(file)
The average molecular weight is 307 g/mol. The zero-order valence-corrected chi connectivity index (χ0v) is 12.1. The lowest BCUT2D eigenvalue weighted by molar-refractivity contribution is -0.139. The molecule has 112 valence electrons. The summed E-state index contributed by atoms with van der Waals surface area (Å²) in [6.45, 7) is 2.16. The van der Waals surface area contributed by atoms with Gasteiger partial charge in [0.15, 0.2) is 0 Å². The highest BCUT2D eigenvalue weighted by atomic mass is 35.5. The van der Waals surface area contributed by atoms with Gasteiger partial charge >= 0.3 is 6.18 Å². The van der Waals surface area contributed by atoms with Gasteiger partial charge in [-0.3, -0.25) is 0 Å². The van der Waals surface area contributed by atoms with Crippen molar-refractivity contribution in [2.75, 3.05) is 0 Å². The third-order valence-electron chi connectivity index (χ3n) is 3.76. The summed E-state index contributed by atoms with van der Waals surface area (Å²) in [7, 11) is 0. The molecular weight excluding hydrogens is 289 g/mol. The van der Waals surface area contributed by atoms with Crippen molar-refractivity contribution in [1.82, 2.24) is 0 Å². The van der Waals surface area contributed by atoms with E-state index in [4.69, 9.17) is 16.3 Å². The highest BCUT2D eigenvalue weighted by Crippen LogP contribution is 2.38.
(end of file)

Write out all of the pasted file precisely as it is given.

The average molecular weight is 307 g/mol. The zero-order valence-corrected chi connectivity index (χ0v) is 12.1. The lowest BCUT2D eigenvalue weighted by molar-refractivity contribution is -0.139. The molecule has 112 valence electrons. The summed E-state index contributed by atoms with van der Waals surface area (Å²) in [6.45, 7) is 2.16. The van der Waals surface area contributed by atoms with Gasteiger partial charge in [0.15, 0.2) is 0 Å². The highest BCUT2D eigenvalue weighted by atomic mass is 35.5. The van der Waals surface area contributed by atoms with Gasteiger partial charge >= 0.3 is 6.18 Å². The van der Waals surface area contributed by atoms with Gasteiger partial charge in [-0.3, -0.25) is 0 Å². The van der Waals surface area contributed by atoms with Crippen molar-refractivity contribution in [2.75, 3.05) is 0 Å². The third-order valence-electron chi connectivity index (χ3n) is 3.76. The summed E-state index contributed by atoms with van der Waals surface area (Å²) in [7, 11) is 0. The molecular weight excluding hydrogens is 289 g/mol. The van der Waals surface area contributed by atoms with Crippen molar-refractivity contribution in [1.82, 2.24) is 0 Å². The van der Waals surface area contributed by atoms with E-state index in [4.69, 9.17) is 16.3 Å². The highest BCUT2D eigenvalue weighted by Crippen LogP contribution is 2.38.